Investors around the world are breathing a sigh of relief that US Congressional lawmakers managed to come together for an 11th hour deal to avert a potentially crippling debt default. The debt ceiling was raised, even if temporarily, and the US government will reopen after being shuttered for more than two weeks. However, US politicians still haven’t found a permanent solution to the nation’s debt problems, possibly setting up another round of fiscal battles in the future. While Mutual Series® Executive Vice President Philippe Brugere-Trelat is relieved the US has avoided a sovereign default, he wonders whether global investors might be starting to lose a little faith in the US.
“The US ordeal reminds me of the famous quote from German philosopher Karl Marx: ‘history repeats itself, first as tragedy, second as farce.’ Avoiding a sovereign default is paramount, and I think reasonable minds have prevailed. In my view, a US sovereign default would have made Lehman Bros. [collapse] look like a birthday party and could have possibly plunged the whole world into a deep recession, not unlike what we saw in the 1930s. The current resolution won’t be long-term; it’s basically kicking the can down the road.”
Brugere-Trelat said the US political impasse likely could have future consequences for the US, even though the markets, by and large, didn’t reflect a sense of panic while the US government was shuttered and a debt default still loomed large.
“What happened on Capitol Hill likely has somewhat put a damper on an acceleration of economic growth in the US, which was real and is still real. But it also had the unexpected and I think positive consequence of getting investors to look outside the US for new investments, not only in Asia but also in Europe.
“I am more than comfortable in Europe: actually, I’m pretty bullish. I think Europe’s equity markets offer attractive investment opportunities for a number of reasons. First, equity valuations are generally much lower than in the US. Second, a lot of austerity measures that have been implemented over the past two years are starting to bear fruit. Spain has a current account surplus. Italy has a primary budget surplus, and by the way, it has also passed a balanced budget amendment. Slowly but surely, the southern part of Europe is coming out of crisis. Third, European companies are, by and large, in pretty good shape from a balance sheet point of view. They have spent the past decade deleveraging. They have a lot of liquidity and the larger companies do not need the banks to finance them, they have access to the capital markets. To me, that makes for a pretty attractive environment as an investor.”
Brugere-Trelat said the US’ issues haven’t impacted and aren’t likely to impact his stock selection process, in so much that he and his team are always looking for values across the globe.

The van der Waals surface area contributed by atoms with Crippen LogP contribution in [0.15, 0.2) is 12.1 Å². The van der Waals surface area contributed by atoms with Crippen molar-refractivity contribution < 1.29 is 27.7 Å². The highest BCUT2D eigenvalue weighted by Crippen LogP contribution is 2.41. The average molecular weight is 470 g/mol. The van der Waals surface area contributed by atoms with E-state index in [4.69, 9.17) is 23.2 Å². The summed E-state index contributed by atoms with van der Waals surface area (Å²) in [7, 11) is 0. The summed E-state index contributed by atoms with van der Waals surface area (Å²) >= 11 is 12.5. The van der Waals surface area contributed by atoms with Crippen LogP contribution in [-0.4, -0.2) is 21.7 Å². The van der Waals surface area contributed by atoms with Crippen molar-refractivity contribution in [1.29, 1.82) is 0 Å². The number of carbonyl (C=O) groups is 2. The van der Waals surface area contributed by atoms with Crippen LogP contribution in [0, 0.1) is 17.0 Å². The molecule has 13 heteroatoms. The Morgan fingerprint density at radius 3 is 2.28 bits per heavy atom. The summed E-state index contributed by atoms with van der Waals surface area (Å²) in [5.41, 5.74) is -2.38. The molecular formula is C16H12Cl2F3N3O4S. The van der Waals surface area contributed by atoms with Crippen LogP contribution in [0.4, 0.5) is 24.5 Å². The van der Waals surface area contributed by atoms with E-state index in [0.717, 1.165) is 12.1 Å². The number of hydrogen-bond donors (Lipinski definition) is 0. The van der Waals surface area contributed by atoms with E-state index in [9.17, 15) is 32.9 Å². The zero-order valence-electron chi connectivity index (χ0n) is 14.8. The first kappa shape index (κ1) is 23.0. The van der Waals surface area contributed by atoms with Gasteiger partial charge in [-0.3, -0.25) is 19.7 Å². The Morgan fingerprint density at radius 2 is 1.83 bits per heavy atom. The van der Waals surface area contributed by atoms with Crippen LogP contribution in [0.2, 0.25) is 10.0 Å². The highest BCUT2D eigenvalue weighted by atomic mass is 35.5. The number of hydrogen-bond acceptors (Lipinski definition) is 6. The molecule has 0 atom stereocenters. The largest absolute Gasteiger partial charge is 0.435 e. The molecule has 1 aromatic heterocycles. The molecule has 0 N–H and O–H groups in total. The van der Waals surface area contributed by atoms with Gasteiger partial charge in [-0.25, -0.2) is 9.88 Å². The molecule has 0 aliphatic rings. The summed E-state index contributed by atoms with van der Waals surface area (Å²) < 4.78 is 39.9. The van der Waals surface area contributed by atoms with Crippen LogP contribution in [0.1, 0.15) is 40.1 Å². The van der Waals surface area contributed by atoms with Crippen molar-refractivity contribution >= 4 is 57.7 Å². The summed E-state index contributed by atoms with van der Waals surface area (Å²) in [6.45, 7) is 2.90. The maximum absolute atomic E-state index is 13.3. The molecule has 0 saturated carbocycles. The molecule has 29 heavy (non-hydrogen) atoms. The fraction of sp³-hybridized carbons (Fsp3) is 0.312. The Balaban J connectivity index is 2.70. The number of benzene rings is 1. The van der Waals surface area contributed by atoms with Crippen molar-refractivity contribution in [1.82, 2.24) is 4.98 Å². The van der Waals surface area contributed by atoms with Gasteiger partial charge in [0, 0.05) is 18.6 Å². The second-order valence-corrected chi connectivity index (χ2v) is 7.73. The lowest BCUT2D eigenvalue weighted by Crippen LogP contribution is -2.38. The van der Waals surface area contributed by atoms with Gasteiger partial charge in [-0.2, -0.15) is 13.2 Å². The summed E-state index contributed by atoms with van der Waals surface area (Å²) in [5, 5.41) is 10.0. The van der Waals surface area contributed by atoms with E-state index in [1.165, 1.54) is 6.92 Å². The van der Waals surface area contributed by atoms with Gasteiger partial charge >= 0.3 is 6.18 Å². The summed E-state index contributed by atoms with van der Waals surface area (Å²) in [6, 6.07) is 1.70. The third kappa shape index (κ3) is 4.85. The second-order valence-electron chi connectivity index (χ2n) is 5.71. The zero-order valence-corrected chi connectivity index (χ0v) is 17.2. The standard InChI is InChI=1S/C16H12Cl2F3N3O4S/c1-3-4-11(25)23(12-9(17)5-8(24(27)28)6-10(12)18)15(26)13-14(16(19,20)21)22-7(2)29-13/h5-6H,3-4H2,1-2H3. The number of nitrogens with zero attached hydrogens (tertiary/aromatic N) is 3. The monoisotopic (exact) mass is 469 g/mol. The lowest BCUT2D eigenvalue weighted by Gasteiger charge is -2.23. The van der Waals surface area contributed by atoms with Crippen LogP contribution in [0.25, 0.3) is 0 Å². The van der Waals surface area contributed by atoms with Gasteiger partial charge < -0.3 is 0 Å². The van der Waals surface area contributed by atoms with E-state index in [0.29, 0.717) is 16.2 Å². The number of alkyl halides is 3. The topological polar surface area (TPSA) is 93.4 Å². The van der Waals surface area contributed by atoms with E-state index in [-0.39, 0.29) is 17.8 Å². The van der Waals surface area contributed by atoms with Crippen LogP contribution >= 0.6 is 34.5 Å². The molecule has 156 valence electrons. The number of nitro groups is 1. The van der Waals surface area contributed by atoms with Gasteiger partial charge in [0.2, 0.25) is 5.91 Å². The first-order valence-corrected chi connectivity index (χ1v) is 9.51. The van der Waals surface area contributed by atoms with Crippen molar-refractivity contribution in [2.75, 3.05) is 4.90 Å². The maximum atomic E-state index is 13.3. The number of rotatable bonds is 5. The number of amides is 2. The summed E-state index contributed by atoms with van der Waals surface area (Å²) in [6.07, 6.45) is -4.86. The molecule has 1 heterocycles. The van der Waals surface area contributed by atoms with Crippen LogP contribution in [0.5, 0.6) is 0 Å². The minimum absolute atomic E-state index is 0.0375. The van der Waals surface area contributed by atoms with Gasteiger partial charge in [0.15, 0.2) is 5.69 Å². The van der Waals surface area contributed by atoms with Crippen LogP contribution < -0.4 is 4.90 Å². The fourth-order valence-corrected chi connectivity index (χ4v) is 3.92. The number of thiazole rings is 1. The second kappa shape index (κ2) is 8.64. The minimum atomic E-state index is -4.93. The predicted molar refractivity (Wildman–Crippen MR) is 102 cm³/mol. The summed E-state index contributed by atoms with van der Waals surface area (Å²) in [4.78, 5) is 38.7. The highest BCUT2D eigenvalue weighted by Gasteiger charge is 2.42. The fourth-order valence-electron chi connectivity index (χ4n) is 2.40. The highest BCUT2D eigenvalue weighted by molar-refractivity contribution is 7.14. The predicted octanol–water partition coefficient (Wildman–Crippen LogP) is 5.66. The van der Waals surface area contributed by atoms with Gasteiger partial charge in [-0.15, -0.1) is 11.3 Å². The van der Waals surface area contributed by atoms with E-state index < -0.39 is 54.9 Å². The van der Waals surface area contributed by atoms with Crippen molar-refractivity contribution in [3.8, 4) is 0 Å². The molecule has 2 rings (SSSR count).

“We are still value-oriented stock pickers. We like good companies unjustifiably valued by the markets. We still like the US very much, but there is no doubt we have increased our exposure in Europe1 due to the opportunities we have seen there.”
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What Are the Risks?
All investments involve risks, including possible loss of principal. The value of investments can go down as well as up, and investors may not get back the full amount invested. Stock prices fluctuate, sometimes rapidly and dramatically, due to factors affecting individual companies, particular industries or sectors, or general market conditions. Value securities may not increase in price as anticipated or may decline further in value. Investments in companies engaged in mergers, reorganizations or liquidations also involve special risks as pending deals may not be completed on time or on favorable terms. Investments in foreign securities involve certain risks including currency fluctuations, and economic and political uncertainties; investments in emerging markets involve heightened risks related to the same factors. Current political uncertainty surrounding the European Union (EU) and its membership may increase market volatility. The financial instability of some countries in the EU, including Greece, Italy and Spain, together with the risk of that impacting other more stable countries may increase the economic risk of investing in companies in Europe. A portfolio which invests primarily in companies in a specific region may be subject to greater risks of adverse developments in that region and/or the surrounding regions than a portfolio that is more broadly diversified geographically. Political, social or economic disruptions in the region, even in countries in which a portfolio is not invested, may adversely affect the value of securities held in a portfolio.